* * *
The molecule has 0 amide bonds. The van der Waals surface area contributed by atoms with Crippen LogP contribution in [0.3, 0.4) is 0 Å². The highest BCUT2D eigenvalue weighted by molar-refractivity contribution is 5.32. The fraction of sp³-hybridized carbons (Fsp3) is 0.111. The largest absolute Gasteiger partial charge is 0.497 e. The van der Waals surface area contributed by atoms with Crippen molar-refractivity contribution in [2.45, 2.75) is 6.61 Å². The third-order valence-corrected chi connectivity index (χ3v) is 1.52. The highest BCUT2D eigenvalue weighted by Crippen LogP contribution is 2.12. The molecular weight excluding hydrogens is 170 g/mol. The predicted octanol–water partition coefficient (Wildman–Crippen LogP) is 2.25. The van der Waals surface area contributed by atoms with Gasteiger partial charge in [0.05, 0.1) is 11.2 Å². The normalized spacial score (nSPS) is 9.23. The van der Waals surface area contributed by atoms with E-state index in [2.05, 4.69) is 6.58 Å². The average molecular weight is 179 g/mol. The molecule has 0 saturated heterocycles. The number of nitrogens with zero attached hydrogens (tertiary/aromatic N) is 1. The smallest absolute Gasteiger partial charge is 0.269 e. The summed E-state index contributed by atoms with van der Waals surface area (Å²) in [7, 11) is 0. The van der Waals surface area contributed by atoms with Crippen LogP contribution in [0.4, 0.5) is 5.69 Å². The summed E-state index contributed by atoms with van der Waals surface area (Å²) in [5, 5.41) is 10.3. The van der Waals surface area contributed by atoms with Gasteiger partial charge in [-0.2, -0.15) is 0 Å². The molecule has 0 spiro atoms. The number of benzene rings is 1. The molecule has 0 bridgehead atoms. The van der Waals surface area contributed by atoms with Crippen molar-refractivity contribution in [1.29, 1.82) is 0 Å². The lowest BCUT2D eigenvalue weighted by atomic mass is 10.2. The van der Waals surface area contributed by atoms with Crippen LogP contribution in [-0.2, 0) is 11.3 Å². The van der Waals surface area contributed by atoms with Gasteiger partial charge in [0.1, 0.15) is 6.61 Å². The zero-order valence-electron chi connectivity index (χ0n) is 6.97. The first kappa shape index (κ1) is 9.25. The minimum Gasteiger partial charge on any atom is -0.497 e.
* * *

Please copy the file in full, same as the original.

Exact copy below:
The molecule has 0 amide bonds. The van der Waals surface area contributed by atoms with Crippen LogP contribution in [0.3, 0.4) is 0 Å². The highest BCUT2D eigenvalue weighted by molar-refractivity contribution is 5.32. The fraction of sp³-hybridized carbons (Fsp3) is 0.111. The largest absolute Gasteiger partial charge is 0.497 e. The van der Waals surface area contributed by atoms with Crippen molar-refractivity contribution in [2.45, 2.75) is 6.61 Å². The third-order valence-corrected chi connectivity index (χ3v) is 1.52. The highest BCUT2D eigenvalue weighted by Crippen LogP contribution is 2.12. The molecular weight excluding hydrogens is 170 g/mol. The predicted octanol–water partition coefficient (Wildman–Crippen LogP) is 2.25. The van der Waals surface area contributed by atoms with Gasteiger partial charge in [0.05, 0.1) is 11.2 Å². The normalized spacial score (nSPS) is 9.23. The van der Waals surface area contributed by atoms with E-state index in [2.05, 4.69) is 6.58 Å². The average molecular weight is 179 g/mol. The molecule has 0 saturated heterocycles. The number of nitrogens with zero attached hydrogens (tertiary/aromatic N) is 1. The smallest absolute Gasteiger partial charge is 0.269 e. The summed E-state index contributed by atoms with van der Waals surface area (Å²) in [7, 11) is 0. The van der Waals surface area contributed by atoms with Crippen LogP contribution in [0.4, 0.5) is 5.69 Å². The summed E-state index contributed by atoms with van der Waals surface area (Å²) in [5, 5.41) is 10.3. The van der Waals surface area contributed by atoms with Gasteiger partial charge in [-0.2, -0.15) is 0 Å². The molecule has 0 spiro atoms. The number of benzene rings is 1. The molecule has 0 bridgehead atoms. The van der Waals surface area contributed by atoms with Crippen molar-refractivity contribution in [1.29, 1.82) is 0 Å². The lowest BCUT2D eigenvalue weighted by atomic mass is 10.2. The van der Waals surface area contributed by atoms with Crippen LogP contribution in [-0.2, 0) is 11.3 Å². The van der Waals surface area contributed by atoms with Gasteiger partial charge in [0.1, 0.15) is 6.61 Å². The zero-order valence-electron chi connectivity index (χ0n) is 6.97. The first kappa shape index (κ1) is 9.25. The minimum Gasteiger partial charge on any atom is -0.497 e.